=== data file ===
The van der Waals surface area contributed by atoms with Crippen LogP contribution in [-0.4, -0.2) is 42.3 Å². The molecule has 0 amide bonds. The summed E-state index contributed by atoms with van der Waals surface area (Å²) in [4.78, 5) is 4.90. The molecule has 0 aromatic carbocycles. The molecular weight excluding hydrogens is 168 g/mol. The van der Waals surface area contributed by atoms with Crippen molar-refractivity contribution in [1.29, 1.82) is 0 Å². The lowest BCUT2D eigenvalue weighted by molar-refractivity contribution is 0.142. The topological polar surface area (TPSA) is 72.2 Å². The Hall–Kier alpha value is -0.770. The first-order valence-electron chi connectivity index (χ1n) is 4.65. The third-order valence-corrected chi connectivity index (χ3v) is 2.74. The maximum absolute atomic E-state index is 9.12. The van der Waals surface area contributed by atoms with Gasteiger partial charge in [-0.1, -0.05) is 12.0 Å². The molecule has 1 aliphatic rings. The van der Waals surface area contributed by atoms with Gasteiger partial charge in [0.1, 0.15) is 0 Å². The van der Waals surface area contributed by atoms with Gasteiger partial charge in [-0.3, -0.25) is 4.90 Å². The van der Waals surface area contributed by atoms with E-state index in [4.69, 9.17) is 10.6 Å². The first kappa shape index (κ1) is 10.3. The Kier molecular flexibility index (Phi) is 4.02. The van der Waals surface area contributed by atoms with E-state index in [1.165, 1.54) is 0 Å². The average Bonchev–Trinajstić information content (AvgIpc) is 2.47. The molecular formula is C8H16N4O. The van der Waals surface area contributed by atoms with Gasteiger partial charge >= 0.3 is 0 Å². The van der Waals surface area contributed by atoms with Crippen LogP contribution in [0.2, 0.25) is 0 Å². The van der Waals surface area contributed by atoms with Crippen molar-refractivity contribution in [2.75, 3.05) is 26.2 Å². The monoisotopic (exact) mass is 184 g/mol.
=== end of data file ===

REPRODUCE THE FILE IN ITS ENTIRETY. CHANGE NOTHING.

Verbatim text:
The van der Waals surface area contributed by atoms with Crippen LogP contribution in [-0.4, -0.2) is 42.3 Å². The molecule has 0 amide bonds. The summed E-state index contributed by atoms with van der Waals surface area (Å²) in [4.78, 5) is 4.90. The molecule has 0 aromatic carbocycles. The molecular weight excluding hydrogens is 168 g/mol. The van der Waals surface area contributed by atoms with Crippen molar-refractivity contribution in [1.29, 1.82) is 0 Å². The lowest BCUT2D eigenvalue weighted by molar-refractivity contribution is 0.142. The topological polar surface area (TPSA) is 72.2 Å². The Hall–Kier alpha value is -0.770. The first-order valence-electron chi connectivity index (χ1n) is 4.65. The third-order valence-corrected chi connectivity index (χ3v) is 2.74. The maximum absolute atomic E-state index is 9.12. The van der Waals surface area contributed by atoms with Gasteiger partial charge in [-0.1, -0.05) is 12.0 Å². The molecule has 1 aliphatic rings. The van der Waals surface area contributed by atoms with Gasteiger partial charge in [0.1, 0.15) is 0 Å². The van der Waals surface area contributed by atoms with Gasteiger partial charge in [-0.3, -0.25) is 4.90 Å². The van der Waals surface area contributed by atoms with E-state index in [4.69, 9.17) is 10.6 Å². The first kappa shape index (κ1) is 10.3. The Kier molecular flexibility index (Phi) is 4.02. The van der Waals surface area contributed by atoms with E-state index in [1.165, 1.54) is 0 Å². The average Bonchev–Trinajstić information content (AvgIpc) is 2.47. The molecular formula is C8H16N4O. The van der Waals surface area contributed by atoms with Gasteiger partial charge >= 0.3 is 0 Å². The van der Waals surface area contributed by atoms with Crippen LogP contribution in [0.2, 0.25) is 0 Å². The van der Waals surface area contributed by atoms with Crippen molar-refractivity contribution in [2.75, 3.05) is 26.2 Å². The monoisotopic (exact) mass is 184 g/mol.